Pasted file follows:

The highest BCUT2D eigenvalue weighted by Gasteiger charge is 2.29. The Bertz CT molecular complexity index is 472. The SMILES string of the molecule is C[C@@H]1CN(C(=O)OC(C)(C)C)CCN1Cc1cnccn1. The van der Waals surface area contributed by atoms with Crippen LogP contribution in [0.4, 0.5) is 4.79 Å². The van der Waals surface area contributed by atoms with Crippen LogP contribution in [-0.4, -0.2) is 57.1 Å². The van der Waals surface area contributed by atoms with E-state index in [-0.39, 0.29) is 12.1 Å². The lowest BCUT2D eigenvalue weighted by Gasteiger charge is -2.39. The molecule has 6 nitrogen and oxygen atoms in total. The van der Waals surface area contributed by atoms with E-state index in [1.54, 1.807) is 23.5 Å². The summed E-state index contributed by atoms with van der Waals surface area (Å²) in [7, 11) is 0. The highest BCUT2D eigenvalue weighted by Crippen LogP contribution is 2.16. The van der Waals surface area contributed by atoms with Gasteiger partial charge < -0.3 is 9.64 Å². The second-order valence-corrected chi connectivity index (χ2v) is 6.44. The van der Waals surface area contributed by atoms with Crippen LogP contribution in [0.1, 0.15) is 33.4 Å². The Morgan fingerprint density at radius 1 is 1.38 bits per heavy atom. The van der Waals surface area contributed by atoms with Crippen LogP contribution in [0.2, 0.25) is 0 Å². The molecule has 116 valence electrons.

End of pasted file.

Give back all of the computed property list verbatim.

The highest BCUT2D eigenvalue weighted by Gasteiger charge is 2.29. The Bertz CT molecular complexity index is 472. The SMILES string of the molecule is C[C@@H]1CN(C(=O)OC(C)(C)C)CCN1Cc1cnccn1. The van der Waals surface area contributed by atoms with Crippen LogP contribution in [0.4, 0.5) is 4.79 Å². The van der Waals surface area contributed by atoms with Crippen LogP contribution in [-0.4, -0.2) is 57.1 Å². The van der Waals surface area contributed by atoms with E-state index in [-0.39, 0.29) is 12.1 Å². The lowest BCUT2D eigenvalue weighted by Gasteiger charge is -2.39. The molecule has 6 nitrogen and oxygen atoms in total. The van der Waals surface area contributed by atoms with E-state index in [1.54, 1.807) is 23.5 Å². The summed E-state index contributed by atoms with van der Waals surface area (Å²) in [7, 11) is 0. The highest BCUT2D eigenvalue weighted by Crippen LogP contribution is 2.16. The van der Waals surface area contributed by atoms with Gasteiger partial charge < -0.3 is 9.64 Å². The second-order valence-corrected chi connectivity index (χ2v) is 6.44. The van der Waals surface area contributed by atoms with Crippen LogP contribution in [0.1, 0.15) is 33.4 Å². The Morgan fingerprint density at radius 1 is 1.38 bits per heavy atom. The van der Waals surface area contributed by atoms with Crippen LogP contribution in [0.2, 0.25) is 0 Å². The molecule has 116 valence electrons.